17 June 2012

John Carter the Totally Not Misogynist or Racist of Mars

Last night, I finally and sadly watched John Carter, the adaptation of the Edgar Rice Burroughs' book A Princess of Mars.  It was renamed because the title wasn't masculine enough, and then renamed a little further so people wouldn't pigeonhole it as sci-fi, according to an L.A. Times story.

The film seems like it was adapted from the book by the Adaptamatic 5000, a semi-sentient bank of vacuum tubes.  Anything that might have offended modern sensibilities was erased.  This isn't necessarily bad, but the rewriting process was done in the least-imaginative way possible.  It's hard to believe Michael Chabon let his name get anywhere near this.

INPUT ACCEPTED:
Dejah Thoris, love interest of John Carter, has no skills or traits beyond beauty.
ERROR:
Offensive!
OUTPUT:
Dejah Thoris is the best scientist on the planet and a better warrior than John Carter.
SEXISM ELIMINATED


I obviously understand the reasoning behind turning Dejah Thoris from a stereotypical damsel-in-distress into a brilliant academic-cum-warrior.  But when done in this manner, it raises an even worse problem: John Carter is made redundant.  He's just the Guy Who Can Jump.  Considering how much of the book's power is derived from its straightforward sword-and-planet adventuring, it was not a wise decision to trade a boring love interest for a boring hero.

INPUT ACCEPTED:
Indigenous groups of Mars all hint at popular racial stereotypes.
ERROR:
Offensive!
OUTPUT:
Indigenous groups are not particularly differentiated.
RACISM ELIMINATED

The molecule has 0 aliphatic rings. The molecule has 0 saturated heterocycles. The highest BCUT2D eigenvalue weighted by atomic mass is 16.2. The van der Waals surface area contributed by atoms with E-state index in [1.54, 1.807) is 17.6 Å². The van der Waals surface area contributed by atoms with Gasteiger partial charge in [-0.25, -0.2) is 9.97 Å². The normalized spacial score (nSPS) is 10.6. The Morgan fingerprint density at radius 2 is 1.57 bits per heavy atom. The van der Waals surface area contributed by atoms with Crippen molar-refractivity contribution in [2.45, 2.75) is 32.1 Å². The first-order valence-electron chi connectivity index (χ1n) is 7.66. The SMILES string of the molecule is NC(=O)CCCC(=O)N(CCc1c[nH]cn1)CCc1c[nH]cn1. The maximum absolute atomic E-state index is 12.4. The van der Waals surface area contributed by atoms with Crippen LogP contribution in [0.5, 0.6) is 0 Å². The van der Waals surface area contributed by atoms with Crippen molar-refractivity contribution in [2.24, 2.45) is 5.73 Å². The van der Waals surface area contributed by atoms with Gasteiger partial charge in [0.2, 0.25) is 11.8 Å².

There's some nods made to the brutal characteristics of the Tharks and the different city cultures of the "red men," but so much of this stuff has been cleaned from the movie that we're left without any real world-building.  The Therns, the mysterious priest-lords of the world, are given far more definition than any of the other groups we're actually supposed to care about.  Again, my complaint is not that the racism is gone, but just that it has been replaced by a watery bowl of mushy nonsense.


INPUT ACCEPTED:
Straightforward adventure story.
ERROR:
Not enough like Inception!
OUTPUT:
All the plots of the first three books are combined, sort of.
ACADEMY AWARD ASSURED


They turned an adventure story that showcases its big rollicking fights and special effects into a  sort-of-mystery story that also has a twist and just happens to contain some big rollicking fights and special effects.  The original story is still there, giving backbone to the film, but they've hung all kinds of extra limbs and heads on there, so it ends up staggering around like a horrible monster, pleading to be put out of its misery.  Why not preserve the original magical mystery of Carter's travel to Barsoom, rather than ginning up the idiocy with the amulet?  Why try to have a twist at the end?  The book is one of the most obvious candidates for film adaptations I can imagine, since the plot is interesting but clear, needs no exposition, and is basically a vehicle for planet-spanning action.  Why mess with that?

There are all kinds of other things that should have caused a warning light in the rusty Adaptamatic 5000.

IMPORT:
Learning sequence from Spiderman.
No errors found.
IMPORT:
Travel sequence drama from Prince of Persia.
No errors found.
IMPORT:
Menacing villain and actor from Sherlock Holmes.
No errors found.
IMPORT:
CGI concepts from Aliens v. Predator, Avatar, and Monsters, Inc.
No errors found.


Not good.  I am not happy.  Do not see it.

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